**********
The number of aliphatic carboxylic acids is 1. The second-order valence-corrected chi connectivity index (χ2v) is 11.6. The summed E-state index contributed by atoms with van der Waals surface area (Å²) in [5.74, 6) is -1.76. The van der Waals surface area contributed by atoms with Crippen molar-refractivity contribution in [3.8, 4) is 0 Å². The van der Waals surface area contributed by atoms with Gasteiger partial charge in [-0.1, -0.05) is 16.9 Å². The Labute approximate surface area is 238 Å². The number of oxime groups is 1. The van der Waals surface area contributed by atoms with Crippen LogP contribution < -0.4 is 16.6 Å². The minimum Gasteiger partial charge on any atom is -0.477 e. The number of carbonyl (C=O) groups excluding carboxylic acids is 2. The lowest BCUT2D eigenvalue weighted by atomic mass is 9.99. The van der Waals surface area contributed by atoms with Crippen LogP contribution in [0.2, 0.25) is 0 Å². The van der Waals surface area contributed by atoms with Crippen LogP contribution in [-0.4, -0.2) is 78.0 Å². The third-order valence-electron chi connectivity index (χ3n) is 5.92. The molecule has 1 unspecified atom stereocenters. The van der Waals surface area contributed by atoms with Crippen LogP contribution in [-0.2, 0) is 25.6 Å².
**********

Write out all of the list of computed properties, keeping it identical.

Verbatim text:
The number of aliphatic carboxylic acids is 1. The second-order valence-corrected chi connectivity index (χ2v) is 11.6. The summed E-state index contributed by atoms with van der Waals surface area (Å²) in [5.74, 6) is -1.76. The van der Waals surface area contributed by atoms with Crippen molar-refractivity contribution in [3.8, 4) is 0 Å². The van der Waals surface area contributed by atoms with Gasteiger partial charge in [-0.1, -0.05) is 16.9 Å². The Labute approximate surface area is 238 Å². The number of oxime groups is 1. The van der Waals surface area contributed by atoms with Crippen LogP contribution < -0.4 is 16.6 Å². The minimum Gasteiger partial charge on any atom is -0.477 e. The number of carbonyl (C=O) groups excluding carboxylic acids is 2. The lowest BCUT2D eigenvalue weighted by atomic mass is 9.99. The van der Waals surface area contributed by atoms with Crippen LogP contribution in [0.2, 0.25) is 0 Å². The van der Waals surface area contributed by atoms with Crippen LogP contribution in [-0.4, -0.2) is 78.0 Å². The third-order valence-electron chi connectivity index (χ3n) is 5.92. The molecule has 1 unspecified atom stereocenters. The van der Waals surface area contributed by atoms with Crippen LogP contribution in [-0.2, 0) is 25.6 Å².